As with all things related to the Baltimore Rock Opera Society, they have some unconventional rules to live by.
“We have our official charter that incorporates us as a nonprofit,” says BROS executive director Aran Keating. “And then we have this unofficial charter that we made up and article one is ‘There will be beer.’”
So it almost seems like destiny that the local theater group would one day have its very own beer, brewed and packaged especially for them. The Chuggernaut, which is a collaboration with The Brewer’s Art and canned locally at Oliver Brewing, is a 4.5-percent ABV Kolsch-style ale that will be available after April 7.
“This aligned with our vision for how we want BROS to be perceived,” Keating says. “It’s not just a theater company—it’s a community, a feeling, a whole brand. Plus, beer is a big part of what it means to enjoy the hell out of a live rock show.”
The Brewer’s Art was a fitting collaborator since the bar was the setting for BROS’ very first fundraiser and has brewed one-off releases for the company’s past shows. But this is the first time they were able to can something exclusive and sell it retail.
“With changes in the packaging landscape, now you can do short runs and make 200 cases of beer,” says Brewer’s Art co-owner Tom Creegan. “The BROS’ desire matched up with the technology and it’s been great working with Oliver to make this happen.”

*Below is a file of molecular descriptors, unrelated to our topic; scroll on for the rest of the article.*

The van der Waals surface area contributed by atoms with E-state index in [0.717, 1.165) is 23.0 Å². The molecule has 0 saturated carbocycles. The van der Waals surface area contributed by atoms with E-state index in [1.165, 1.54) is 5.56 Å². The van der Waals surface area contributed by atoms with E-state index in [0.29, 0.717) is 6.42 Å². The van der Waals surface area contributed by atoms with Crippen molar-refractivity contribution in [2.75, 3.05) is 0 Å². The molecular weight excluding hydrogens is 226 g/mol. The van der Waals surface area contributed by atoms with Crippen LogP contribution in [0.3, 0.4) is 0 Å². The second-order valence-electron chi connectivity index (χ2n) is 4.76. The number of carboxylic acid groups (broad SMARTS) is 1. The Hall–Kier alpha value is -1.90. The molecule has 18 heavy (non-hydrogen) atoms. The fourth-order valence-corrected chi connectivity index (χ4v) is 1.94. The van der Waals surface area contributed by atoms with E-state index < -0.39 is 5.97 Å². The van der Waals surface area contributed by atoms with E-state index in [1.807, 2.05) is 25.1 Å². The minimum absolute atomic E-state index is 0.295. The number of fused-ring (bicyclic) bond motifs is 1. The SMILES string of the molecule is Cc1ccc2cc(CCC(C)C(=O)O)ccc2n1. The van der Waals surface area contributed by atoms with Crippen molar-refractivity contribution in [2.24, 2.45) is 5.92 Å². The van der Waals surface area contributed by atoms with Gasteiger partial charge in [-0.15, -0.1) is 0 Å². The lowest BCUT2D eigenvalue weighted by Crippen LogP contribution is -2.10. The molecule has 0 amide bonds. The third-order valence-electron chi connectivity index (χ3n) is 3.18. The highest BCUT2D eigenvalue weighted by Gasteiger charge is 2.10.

Chuggernaut, a name Creegan was surprised got approved by the Tax and Trade Bureau, is dry-hopped with traditional noble hops and features labels by local artists John DeCampos and Shannon Hadley.
“I wanted to do something that was imminently crushable,” Creegan says. “It just tastes like beer. It’s not fruity, not overly hoppy. We kind of went old-school with it.”
The beer will first be available at BROS’ upcoming fundraiser gala Swanktacular, on April 7 at Mt. Zion Church, and then patrons can get it at The Brewer’s Art, Remington Wine Company, and The Wine Source.
The theater company’s latest show, “Incredibly Dead,” premieres at the church on May 12, as the BROS get ready to announce its permanent home. Keating says he and his team are currently working on a space in Station North.
“The BROS and Aran have been steady patrons for a long time,” says Creegan. “We just fell in love with the energy and creativity they bring to the city. They are so Baltimore.”